What is a Copay?

What is a copay?  If you find yourself purchasing medical insurance for the first time, you need to find an answer to this question.  It is fundamental to understand how a copay works and what services it covers.

Insurance Fundamentals

To understand how a copay works in a medical plan, it is important to understand a basic principle of insurance: instead of an individual risking the chance of financial loss due to an unforeseen event, he or she can pay a price (called a premium) to an insurance company, and that insurance company will assume the risk of the financial loss.  The greater the risk of loss, the greater the premium.

One way to lower the premium of a health insurance plan is to take on some risk of the loss for yourself.  One way to accomplish this is by implementing copays.

So What Exactly is a Copay?

A copay is a flat dollar amount in a health insurance plan that a policyholder pays per event, such as visiting the doctor or filling a prescription.  Once the copay is paid, the insurance company (usually) pays the remaining cost of the claim.

A copay is different from a deductible by the fact that a copay is per event, while a deductible is a flat dollar amount paid just one time during the year.

Is Everything Subject to a Copay?

It depends on the health insurance plan that you have.  A typical major medical plan utilizes copays for things like office visits to primary care doctors, specialists, and the emergency room.  If you pay a copay for these visits, you usually will not be required to pay anything else, although some plans do require you to pay your deductible and/or coinsurance after you pay your copay.

The Patient Protection and Affordable Care Act (PPACA), more commonly referred to as Obamacare, sets a limit on the out of pocket expenses one person can incur.  Copays are counted toward this limit.  Once the limit has been reached, you will no longer be required to pay a copay during that year.

How Can I Know What is Subject to a Copay in My Medical Plan?

Carefully inspect the benefit summary of any medical plan you are thinking about enrolling in.  PPACA  requires insurance companies and group plans to provide a Summary of Benefits and Coverage (SBC) for medical insurance plans.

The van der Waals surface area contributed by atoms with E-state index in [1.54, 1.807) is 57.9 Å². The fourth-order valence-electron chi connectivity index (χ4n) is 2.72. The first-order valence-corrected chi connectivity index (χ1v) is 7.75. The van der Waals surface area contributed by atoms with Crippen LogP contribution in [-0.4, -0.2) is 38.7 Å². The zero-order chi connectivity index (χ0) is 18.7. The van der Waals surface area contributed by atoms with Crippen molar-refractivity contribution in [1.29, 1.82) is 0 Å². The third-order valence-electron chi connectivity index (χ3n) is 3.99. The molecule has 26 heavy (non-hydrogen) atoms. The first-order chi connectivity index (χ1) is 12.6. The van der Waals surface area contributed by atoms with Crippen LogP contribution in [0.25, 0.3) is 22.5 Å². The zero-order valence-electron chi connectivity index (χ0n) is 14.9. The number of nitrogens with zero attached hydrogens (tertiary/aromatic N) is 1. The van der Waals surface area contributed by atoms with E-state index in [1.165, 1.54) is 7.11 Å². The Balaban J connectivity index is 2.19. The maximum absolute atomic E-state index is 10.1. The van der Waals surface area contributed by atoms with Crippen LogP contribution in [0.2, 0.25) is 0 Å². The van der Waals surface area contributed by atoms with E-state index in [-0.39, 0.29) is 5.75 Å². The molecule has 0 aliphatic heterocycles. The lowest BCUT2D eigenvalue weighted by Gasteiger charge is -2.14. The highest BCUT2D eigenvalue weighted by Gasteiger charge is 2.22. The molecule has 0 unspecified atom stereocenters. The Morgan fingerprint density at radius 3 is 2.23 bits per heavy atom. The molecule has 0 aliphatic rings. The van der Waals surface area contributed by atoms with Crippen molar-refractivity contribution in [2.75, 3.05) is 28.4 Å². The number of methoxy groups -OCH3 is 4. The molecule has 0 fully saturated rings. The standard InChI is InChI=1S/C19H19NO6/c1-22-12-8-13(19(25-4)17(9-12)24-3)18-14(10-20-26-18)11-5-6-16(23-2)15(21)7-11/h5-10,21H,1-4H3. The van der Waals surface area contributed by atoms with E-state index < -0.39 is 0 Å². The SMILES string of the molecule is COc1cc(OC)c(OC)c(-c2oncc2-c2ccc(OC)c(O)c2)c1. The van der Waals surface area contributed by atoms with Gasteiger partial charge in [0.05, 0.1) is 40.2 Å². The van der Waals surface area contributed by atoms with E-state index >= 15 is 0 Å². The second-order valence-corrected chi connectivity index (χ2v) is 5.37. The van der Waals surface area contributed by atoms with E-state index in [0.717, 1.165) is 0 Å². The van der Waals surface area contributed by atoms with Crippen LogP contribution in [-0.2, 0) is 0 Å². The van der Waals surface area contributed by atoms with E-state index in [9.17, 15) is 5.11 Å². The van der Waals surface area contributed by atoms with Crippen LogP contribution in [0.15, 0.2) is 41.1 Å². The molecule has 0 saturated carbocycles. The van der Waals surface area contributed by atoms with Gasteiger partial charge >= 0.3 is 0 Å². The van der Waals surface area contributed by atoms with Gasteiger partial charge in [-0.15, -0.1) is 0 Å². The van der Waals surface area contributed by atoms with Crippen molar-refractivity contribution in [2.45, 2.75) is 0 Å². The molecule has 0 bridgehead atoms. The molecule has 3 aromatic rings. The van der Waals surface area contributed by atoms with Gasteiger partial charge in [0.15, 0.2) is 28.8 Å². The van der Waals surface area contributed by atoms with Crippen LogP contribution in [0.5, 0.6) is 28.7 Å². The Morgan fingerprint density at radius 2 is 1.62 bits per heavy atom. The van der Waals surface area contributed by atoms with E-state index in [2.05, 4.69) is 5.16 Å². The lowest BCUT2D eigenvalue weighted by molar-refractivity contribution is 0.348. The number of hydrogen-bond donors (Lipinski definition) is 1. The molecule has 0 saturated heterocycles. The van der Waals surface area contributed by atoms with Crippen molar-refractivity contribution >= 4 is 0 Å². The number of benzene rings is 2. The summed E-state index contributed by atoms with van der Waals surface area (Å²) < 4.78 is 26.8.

SBCs are designed to succinctly display the benefits provided by a medical insurance plan.  The SBC makes it easier to compare benefits between multiple plans on an apples-to-apples basis in plain language.

How Can I Know What Copay Level is Best for Me?

That really depends on the amount of risk you are willing to take.  Lower copays will require a higher premium.  For lower premiums, choose a plan that asks you to pay higher copays.

So what is a copay?  A copay is a flat dollar amount you pay for each applicable medical service.

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How to Calculate My Health Insurance Out of Pocket Expenses

One of the more daunting tasks associated with a medical insurance plan is keeping up with and calculating your out of pocket expenses.  This can be an especially worrisome task if you are new to the insurance game.  But take heart, it is not as difficult as it seems.

First a Word About Doctor Bills

Before you even begin paying doctor bills it is important to know what you are expected to pay.  If you have an insurance plan, and you have a medical service done at a doctor’s office or hospital (known as providers) that is in your insurance plan’s network, you will rarely pay the charge that the provider bills.

After your service the provider will file the claim and the insurance company will typically apply a discount to the charge.  This discounted rate is what the provider is allowed to be paid.  Therefore, if you get a bill from your doctor or hospital, do not pay anything if the claim has not been run through the insurance company.

What You’ll Need to Know In Order to Figure Your Out of Pocket Expenses

Before you can calculate the amount of money you owe in out of pocket expenses, you’ll need to know these four things.